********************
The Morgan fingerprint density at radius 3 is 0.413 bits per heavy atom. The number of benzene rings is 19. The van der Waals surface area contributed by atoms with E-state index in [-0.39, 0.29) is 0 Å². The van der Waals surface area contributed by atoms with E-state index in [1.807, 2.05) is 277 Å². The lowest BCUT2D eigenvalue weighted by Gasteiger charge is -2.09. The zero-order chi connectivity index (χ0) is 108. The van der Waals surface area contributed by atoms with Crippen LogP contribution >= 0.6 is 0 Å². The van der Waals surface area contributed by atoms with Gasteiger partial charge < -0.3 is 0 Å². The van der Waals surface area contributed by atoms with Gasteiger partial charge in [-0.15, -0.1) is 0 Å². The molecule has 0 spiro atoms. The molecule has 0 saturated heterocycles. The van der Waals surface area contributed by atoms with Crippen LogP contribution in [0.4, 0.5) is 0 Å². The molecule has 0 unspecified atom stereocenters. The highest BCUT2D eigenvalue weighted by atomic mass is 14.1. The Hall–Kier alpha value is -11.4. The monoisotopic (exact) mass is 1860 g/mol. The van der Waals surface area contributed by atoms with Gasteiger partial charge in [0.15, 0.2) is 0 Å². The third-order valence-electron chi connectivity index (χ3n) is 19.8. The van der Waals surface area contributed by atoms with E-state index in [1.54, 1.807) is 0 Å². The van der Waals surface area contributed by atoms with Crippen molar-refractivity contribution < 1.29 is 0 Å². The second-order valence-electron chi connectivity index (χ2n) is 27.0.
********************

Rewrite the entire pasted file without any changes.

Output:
The Morgan fingerprint density at radius 3 is 0.413 bits per heavy atom. The number of benzene rings is 19. The van der Waals surface area contributed by atoms with E-state index in [-0.39, 0.29) is 0 Å². The van der Waals surface area contributed by atoms with E-state index in [1.807, 2.05) is 277 Å². The lowest BCUT2D eigenvalue weighted by Gasteiger charge is -2.09. The zero-order chi connectivity index (χ0) is 108. The van der Waals surface area contributed by atoms with Crippen LogP contribution >= 0.6 is 0 Å². The van der Waals surface area contributed by atoms with Gasteiger partial charge < -0.3 is 0 Å². The van der Waals surface area contributed by atoms with Gasteiger partial charge in [-0.15, -0.1) is 0 Å². The molecule has 0 spiro atoms. The molecule has 0 saturated heterocycles. The van der Waals surface area contributed by atoms with Crippen LogP contribution in [0.4, 0.5) is 0 Å². The molecule has 0 unspecified atom stereocenters. The highest BCUT2D eigenvalue weighted by atomic mass is 14.1. The Hall–Kier alpha value is -11.4. The monoisotopic (exact) mass is 1860 g/mol. The van der Waals surface area contributed by atoms with Gasteiger partial charge in [0.15, 0.2) is 0 Å². The third-order valence-electron chi connectivity index (χ3n) is 19.8. The van der Waals surface area contributed by atoms with E-state index in [1.54, 1.807) is 0 Å². The van der Waals surface area contributed by atoms with Crippen molar-refractivity contribution < 1.29 is 0 Å². The second-order valence-electron chi connectivity index (χ2n) is 27.0.